There is a philosphical thought experiment known as the “brain-in-a-vat.” It’s a fun thing to bring up at a party, especially if you’ve imbibed a few fermented beverages. What you have to do is imagine that you have had a terrible accident where all that the doctors could salvage was your brain. In an effort to provide you with some quality of life, the wire up your brain to a computer and float it in a big bucket of fluid.
The computer is designed to run a virtual world that is just like the one in which you live. It can send electrical impulses to your brain in just the same way your sense organs would. The computer is so fast and the virtual world so realistic that to all intents and purposes, you feel exactly as you did before the accident. And to make it even more realistic, you have lost all memory of the accident and so have no idea your brain is no longer attached to your body.
Now comes the fun question: how do you know you are not already a brain in a vat?
Those of you who have seen the movie The Matrix or Vanilla Sky will have a sense of deja vu. Both these involve people who “wake up” to find their world is not the “real world” but a computer-generated virtual life.
This little thought experiment is now so well known that a word has appeared to described the process of being a brain-in-a-vat; envatment.
The word is so new that you are unlikely to find it in a dictionary but it is used by philosophers and science writers alike. What spurred me on to writing about it in the first place was its use by Paul Davies in his book The Goldilocks Enigma, first published in hardback in 2006 as The Cosmic Jackpot. It also appeared in a 1992 paper by the philospher Hilary Putnam entitled “Brains in a Vat.” I also found reference to it as the basic noun envatment, as the adjective envatted, and the verb envat in a 2009 in-press paper by Diego Cosmelli and Evan Thompson with the title Embodiment and Envatment: Reflections on the Bodily Basis of Consciousness.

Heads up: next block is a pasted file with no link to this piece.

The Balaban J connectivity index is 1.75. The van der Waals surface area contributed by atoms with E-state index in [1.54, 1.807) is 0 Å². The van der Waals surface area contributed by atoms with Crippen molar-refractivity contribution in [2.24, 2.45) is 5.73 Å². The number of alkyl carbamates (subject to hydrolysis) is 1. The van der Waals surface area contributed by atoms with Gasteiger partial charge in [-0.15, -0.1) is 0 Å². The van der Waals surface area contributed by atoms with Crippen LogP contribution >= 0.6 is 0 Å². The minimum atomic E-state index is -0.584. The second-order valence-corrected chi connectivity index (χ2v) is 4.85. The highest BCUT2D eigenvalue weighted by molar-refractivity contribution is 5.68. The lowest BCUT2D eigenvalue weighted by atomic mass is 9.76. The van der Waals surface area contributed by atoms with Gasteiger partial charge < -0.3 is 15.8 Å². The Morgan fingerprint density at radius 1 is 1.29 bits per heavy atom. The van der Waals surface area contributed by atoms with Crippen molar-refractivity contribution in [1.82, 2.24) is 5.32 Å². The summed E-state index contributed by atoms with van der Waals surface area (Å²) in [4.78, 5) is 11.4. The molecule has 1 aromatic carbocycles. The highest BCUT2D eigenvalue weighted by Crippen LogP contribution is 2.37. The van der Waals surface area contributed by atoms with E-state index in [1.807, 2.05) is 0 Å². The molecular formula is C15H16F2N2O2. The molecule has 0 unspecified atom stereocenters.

The word clearly derives from the word vat /væt/, which is a variation on the Old English word, fat /fæt/. It corresponds to the Middle Low German and Dutch vat. Its earliest use seems to be in Beowulf, where it refers to a vessel capable of holding fluids. This is the most commom meaning still.
What’s also of interest is how the word envatment is constructed. The word is built using what is know as affixation, a process whereby pieces are added to an existing word to create a new one.
One affixation process is prefixation. Here, something is added to the beginning of a word. And one example of prefixing is to add the opener, en-, to change a noun to a verb. Thus, if you want to make a word to mean “put inside a vat,” then envat is the option.
Then, a second piece of affixing is applied to change the verb into a noun – suffixation using the -ment ending. This gives you envatment.
Notice how cleverly the word goes from noun to verb then back to noun – but in the process becomes a different noun! The original noun refers to an item – a thing; the second derived noun refers to a process – an operation. Two different types of noun but from the same root.
And when someone talks about an “envatted brain,” the word has magically shifted again to become an adjective. Yes, the -ed makes it look like a verb (and it could still be used as such) but the -ed form of many verbs can be used as an adjective. For example;
He polished the car versus The polished car
He smashed the plate versus The smashed plate
Affixation is an important process in the English language; it allows for the rapid creation of new words in very short periods of time. Anyone who has googled or spends a lot of time googling already knows this.